Hyland's company rejected the claim, telling the claimant that clearly, the vehicle had been purposefully damaged, not by hail, but by a ball-peen hammer. Hyland figured the client would be so embarrassed at being caught in an obvious attempt at 

insurance fraud

 that he would simply drop the entire matter. Instead, the man filed a police report claiming that an unknown assailant had beaten his car with a ball-peen hammer! The client then filed a new insurance claim, and this time, because they couldn't prove that the client had inflicted the damage himself, Hyland's company was forced to pay the claim.

This incident was sneaky and purposeful, but our next weird insurance claim was a random shot in the dark, literally. Intrigued? Read on.

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Imagine having to write "accidentally shot my own truck" on insurance forms!

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Ron Hettler of Hettler Insurance Agency vividly remembers a claim from his first year in the business. A client of his was driving around in his pickup truck and had his 

shotgun

 riding, well, shotgun. Arriving at his destination, the client grabbed his gun and hopped out of the cab. Unfortunately, he lost his grip and the gun discharged. The client wasn't sure if he'd fired the gun while grabbing for it or if it went off by itself as it hit the ground.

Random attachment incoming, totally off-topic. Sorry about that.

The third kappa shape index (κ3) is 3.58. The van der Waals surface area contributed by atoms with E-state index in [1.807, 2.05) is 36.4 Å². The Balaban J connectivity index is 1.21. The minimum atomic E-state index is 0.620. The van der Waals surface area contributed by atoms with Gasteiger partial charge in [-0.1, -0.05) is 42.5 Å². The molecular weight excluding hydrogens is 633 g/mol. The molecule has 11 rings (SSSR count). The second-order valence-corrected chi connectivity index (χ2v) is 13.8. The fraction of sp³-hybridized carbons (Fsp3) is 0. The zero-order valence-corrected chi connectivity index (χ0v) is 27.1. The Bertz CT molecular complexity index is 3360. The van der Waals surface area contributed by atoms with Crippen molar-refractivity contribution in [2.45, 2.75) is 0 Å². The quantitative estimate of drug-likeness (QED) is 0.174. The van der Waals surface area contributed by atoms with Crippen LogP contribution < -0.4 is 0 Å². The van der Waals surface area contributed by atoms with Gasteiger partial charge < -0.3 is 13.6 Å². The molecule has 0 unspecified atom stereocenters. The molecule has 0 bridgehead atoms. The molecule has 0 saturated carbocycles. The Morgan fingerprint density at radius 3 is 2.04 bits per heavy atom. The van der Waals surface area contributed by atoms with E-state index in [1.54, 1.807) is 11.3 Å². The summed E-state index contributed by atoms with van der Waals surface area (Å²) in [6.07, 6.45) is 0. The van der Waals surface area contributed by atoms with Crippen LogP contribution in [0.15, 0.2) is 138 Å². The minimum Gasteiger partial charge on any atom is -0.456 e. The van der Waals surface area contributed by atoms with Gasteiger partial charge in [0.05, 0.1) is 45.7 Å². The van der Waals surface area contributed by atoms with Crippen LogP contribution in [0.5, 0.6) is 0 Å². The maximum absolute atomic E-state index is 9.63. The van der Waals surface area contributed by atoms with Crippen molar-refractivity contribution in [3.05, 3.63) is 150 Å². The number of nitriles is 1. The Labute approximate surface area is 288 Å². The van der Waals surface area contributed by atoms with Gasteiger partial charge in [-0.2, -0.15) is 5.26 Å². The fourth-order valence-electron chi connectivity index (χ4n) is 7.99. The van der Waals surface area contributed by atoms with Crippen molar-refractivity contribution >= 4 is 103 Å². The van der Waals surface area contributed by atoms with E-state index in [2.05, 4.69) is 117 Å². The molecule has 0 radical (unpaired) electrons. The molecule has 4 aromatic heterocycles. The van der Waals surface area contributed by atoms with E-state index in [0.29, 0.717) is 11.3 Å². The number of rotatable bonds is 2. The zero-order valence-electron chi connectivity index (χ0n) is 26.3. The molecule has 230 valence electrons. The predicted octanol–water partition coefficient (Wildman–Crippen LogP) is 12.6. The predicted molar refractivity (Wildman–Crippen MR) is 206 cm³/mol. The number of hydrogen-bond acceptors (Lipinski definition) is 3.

The gun was loaded with buckshot and while thankfully, the man was uninjured, the truck's interior wasn't as fortunate. The entire cab of the truck -- headliner, seat covers and 

dashboard

 -- had suffered extensive damage. Luckily, the client had 

comprehensive

 (also called 

OTC

, or

Other Than Collision

insurance

. As Hettler says, comprehensive insurance "is very broad and covers many weird incidents," including, apparently, shooting your own pickup truck [source: 

Hettler

].

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In 1974, Michelle Squires of Chattaroy, Washington, drove her beloved "hippie van" to an upholstery shop to have a fold-down bed installed in the back. The van then disappeared from the shop's lot and Squires, broken-hearted, filed a claim with her insurance company, Allstate. They reimbursed her roughly $600 for the vehicle, which was about what she'd paid for it.

Fast-forward 35 years when 

U.S. Customs

 and Border Protection officials in Los Angeles recovered a perfectly restored, still-running VW minibus from a shipping container bound for the Netherlands. They ran the

VIN (vehicle identification) number

 and discovered it was the same vehicle that had been stolen from Squires back in 1974.

Now owned by Allstate, the minibus is worth about $25,000. Squires is hopeful that she can come to terms with her insurer and get her minibus back. One can only imagine the stories it would tell if it could talk!

If you've got a weird insurance tale to tell, we'd love to hear it. Leave us a comment, and find more great links and lots more information in the next section.